Teenagers throughout Kenmore showed that they were indeed ready to rock when they attended Mountstock. Six bands competed at Mount St. Mary Academy's ninth annual battle of the bands competition on Oct. 1. The winning band, Identical Difference, took home a $200 gift certificate to Guitar Center.
The four-piece band, consisting of sisters Skyler and Taylor Bogdan, with their friends Dominic Imperi and Joe D'Ingillo, played a half-hour set consisting of pop punk covers by the likes of Green Day and Bowling for Soup. Despite years of practice, this is the first official gig by the band.
"We threw the band together a couple weeks ago," said Skyler Bogdan, the band's drummer. "Prior to this me, Dominic and Joe were in a band together, but we didn't have a singer. We just kind of played for fun. We thought what better than to throw my younger sister into the mix. It just sounded so good and it felt so incredible."
Taylor, a freshman at the Mount, asked her sister and the guys to join her for Mountstock. She and Skyler performed as an acoustic duo last year, but felt she needed a full band. "I've been singing since I've been able to talk, and performed at a lot of different places like the Hard Rock Café, Ironworks and coffee shops. I sing whenever I get a chance to," she said, adding she will perform in the Mount St. Mary's musical, "Cinderella," this year.
They're not sure how they will spend their winnings, but do plan on staying together as a band.
"This gives a lot of faith. We just won our first show together. If it's the first, it will definitely be the first of many," said Taylor.
Mount St. Mary's student council has been producing the Mountstock concerts as a fundraiser for the school, and also to bring teens from the area together for an evening of entertainment.
"We do it to give (bands) a little exposure. For kids in high school, we give them a place to have fun with their friends, a night out, but in a controlled setting; not too crazy, but with enough freedom to have fun," explained Meighan Murphy, student council president. "A lot of the people here, I don't think, would be friends without it. You come here and you meet people from everywhere. I'm an athlete. I'm not musically inclined. So, normally I wouldn't be in a place like this. I wouldn't have heard of a lot of these bands if it wasn't for this. I made a lot of friends through it."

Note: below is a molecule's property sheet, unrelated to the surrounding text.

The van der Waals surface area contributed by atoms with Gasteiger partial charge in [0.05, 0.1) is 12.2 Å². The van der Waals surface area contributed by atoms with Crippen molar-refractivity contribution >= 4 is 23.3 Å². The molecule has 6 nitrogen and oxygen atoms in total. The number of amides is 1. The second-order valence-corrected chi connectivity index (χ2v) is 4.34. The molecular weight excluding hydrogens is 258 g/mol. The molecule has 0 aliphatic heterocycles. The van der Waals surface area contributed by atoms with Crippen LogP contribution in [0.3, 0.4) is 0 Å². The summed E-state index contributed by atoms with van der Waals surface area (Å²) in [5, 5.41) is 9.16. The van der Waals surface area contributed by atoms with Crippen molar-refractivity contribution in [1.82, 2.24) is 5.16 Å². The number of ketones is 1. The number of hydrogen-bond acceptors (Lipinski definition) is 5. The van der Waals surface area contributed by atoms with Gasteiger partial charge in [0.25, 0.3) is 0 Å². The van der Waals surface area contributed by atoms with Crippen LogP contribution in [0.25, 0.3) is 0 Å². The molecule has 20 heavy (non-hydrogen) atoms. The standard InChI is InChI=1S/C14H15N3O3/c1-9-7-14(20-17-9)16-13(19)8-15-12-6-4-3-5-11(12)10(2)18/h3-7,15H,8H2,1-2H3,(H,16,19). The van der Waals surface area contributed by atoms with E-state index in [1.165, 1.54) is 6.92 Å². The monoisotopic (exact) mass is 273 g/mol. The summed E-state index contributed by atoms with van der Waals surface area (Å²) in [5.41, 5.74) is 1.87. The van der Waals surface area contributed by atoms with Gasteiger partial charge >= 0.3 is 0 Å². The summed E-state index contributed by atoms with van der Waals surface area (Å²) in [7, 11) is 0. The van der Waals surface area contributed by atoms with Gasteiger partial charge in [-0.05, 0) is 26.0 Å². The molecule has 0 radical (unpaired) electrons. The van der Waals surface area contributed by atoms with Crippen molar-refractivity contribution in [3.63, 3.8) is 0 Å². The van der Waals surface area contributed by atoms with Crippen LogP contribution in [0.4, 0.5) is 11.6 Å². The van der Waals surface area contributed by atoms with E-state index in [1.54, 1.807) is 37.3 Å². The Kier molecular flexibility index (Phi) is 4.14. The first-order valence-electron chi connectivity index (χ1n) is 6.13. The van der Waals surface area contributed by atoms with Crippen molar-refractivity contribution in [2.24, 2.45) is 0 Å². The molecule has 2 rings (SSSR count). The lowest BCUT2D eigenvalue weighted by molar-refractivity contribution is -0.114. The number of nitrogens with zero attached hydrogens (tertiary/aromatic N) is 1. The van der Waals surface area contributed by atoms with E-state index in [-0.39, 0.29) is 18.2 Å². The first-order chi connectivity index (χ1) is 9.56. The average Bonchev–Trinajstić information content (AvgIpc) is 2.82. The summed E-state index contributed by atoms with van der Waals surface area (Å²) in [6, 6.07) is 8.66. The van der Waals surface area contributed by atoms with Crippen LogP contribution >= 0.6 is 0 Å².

Planning begins in the summer when the school puts out ads looking for bands. The only rule is each band must have at least one high school student as a member. This year all bands came from the Mount or nearby St. Joseph's Collegiate Institute. Committees for security, concessions and tickets handle those tasks, while all members of the student council help with flyers and making the official tie-dyed T-shirts.
For the performers, rock and roll is serious business. John Marciniak, 18, is currently studying audio and radio production at SUNY Fredonia, with hopes of becoming a performer or producer. He has been playing music ever since he saw "School of Rock" in fifth grade. "It inspired me," he recalled. "I said, 'Dad, I want to play guitar.' So, I started learning guitar, and along the way I started learning to play more instruments, like piano and bass and drums. Now we started this whole musical thing that we do now."
He, his younger brother and a couple friends performed as the Pepperoni Boys playing the classic tunes of the Beatles, Ramones and Rolling Stones.
"It's a good atmosphere. It's a fun time. Lots of good food and good friends. That's basically why we came," he said.
Mountstock was the first performance by Lake Paradigm consisting of four students from the Mount. Freshman Claire Bressette described being on stage as "very nerve-racking, but it was also really fun, because the crowd was shouting at us and making us feel really good. I felt a lot less nervous when I saw all of them."
At just 14 years old, she has learned to play six instruments. With the band she's on guitar, ukulele and vocals.
"I would like to be a performer, but if that doesn't work out, I would like to be a music therapist. I want to go into hospitals and play music for sick kids," she said.